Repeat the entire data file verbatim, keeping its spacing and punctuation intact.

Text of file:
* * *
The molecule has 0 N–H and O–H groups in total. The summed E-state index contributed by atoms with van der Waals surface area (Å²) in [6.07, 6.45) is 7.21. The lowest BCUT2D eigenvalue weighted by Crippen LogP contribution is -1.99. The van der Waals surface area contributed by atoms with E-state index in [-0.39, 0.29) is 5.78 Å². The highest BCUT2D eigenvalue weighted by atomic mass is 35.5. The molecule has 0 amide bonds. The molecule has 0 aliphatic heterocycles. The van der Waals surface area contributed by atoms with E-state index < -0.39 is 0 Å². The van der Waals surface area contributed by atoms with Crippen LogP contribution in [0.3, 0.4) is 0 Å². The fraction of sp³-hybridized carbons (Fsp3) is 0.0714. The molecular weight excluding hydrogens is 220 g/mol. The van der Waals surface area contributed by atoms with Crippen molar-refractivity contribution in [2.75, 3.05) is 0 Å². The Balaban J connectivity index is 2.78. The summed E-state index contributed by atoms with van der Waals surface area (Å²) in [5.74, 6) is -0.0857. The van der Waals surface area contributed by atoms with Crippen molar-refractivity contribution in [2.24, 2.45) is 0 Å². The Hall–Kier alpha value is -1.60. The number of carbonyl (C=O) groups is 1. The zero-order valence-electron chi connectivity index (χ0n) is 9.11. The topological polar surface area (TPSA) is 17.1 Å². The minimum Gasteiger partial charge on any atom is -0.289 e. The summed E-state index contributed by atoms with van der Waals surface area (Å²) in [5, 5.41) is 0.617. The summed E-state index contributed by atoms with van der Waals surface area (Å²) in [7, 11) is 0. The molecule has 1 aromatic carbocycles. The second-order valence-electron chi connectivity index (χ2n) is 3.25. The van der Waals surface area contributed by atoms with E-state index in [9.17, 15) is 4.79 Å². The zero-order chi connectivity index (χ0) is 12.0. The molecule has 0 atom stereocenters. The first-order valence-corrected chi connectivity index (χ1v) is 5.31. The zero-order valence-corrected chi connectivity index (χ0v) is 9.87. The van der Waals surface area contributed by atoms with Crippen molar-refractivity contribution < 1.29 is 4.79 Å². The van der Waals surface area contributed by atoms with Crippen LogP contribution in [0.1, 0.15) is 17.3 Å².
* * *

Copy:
The molecule has 0 N–H and O–H groups in total. The summed E-state index contributed by atoms with van der Waals surface area (Å²) in [6.07, 6.45) is 7.21. The lowest BCUT2D eigenvalue weighted by Crippen LogP contribution is -1.99. The van der Waals surface area contributed by atoms with E-state index in [-0.39, 0.29) is 5.78 Å². The highest BCUT2D eigenvalue weighted by atomic mass is 35.5. The molecule has 0 amide bonds. The molecule has 0 aliphatic heterocycles. The van der Waals surface area contributed by atoms with E-state index < -0.39 is 0 Å². The van der Waals surface area contributed by atoms with Crippen LogP contribution in [0.3, 0.4) is 0 Å². The fraction of sp³-hybridized carbons (Fsp3) is 0.0714. The molecular weight excluding hydrogens is 220 g/mol. The van der Waals surface area contributed by atoms with Crippen molar-refractivity contribution in [2.75, 3.05) is 0 Å². The Balaban J connectivity index is 2.78. The summed E-state index contributed by atoms with van der Waals surface area (Å²) in [5.74, 6) is -0.0857. The van der Waals surface area contributed by atoms with Crippen molar-refractivity contribution in [2.24, 2.45) is 0 Å². The Hall–Kier alpha value is -1.60. The number of carbonyl (C=O) groups is 1. The zero-order valence-electron chi connectivity index (χ0n) is 9.11. The topological polar surface area (TPSA) is 17.1 Å². The minimum Gasteiger partial charge on any atom is -0.289 e. The summed E-state index contributed by atoms with van der Waals surface area (Å²) in [5, 5.41) is 0.617. The summed E-state index contributed by atoms with van der Waals surface area (Å²) in [7, 11) is 0. The molecule has 1 aromatic carbocycles. The second-order valence-electron chi connectivity index (χ2n) is 3.25. The van der Waals surface area contributed by atoms with E-state index in [9.17, 15) is 4.79 Å². The zero-order chi connectivity index (χ0) is 12.0. The molecule has 0 atom stereocenters. The first-order valence-corrected chi connectivity index (χ1v) is 5.31. The zero-order valence-corrected chi connectivity index (χ0v) is 9.87. The van der Waals surface area contributed by atoms with Crippen molar-refractivity contribution < 1.29 is 4.79 Å². The van der Waals surface area contributed by atoms with Crippen LogP contribution in [0.1, 0.15) is 17.3 Å².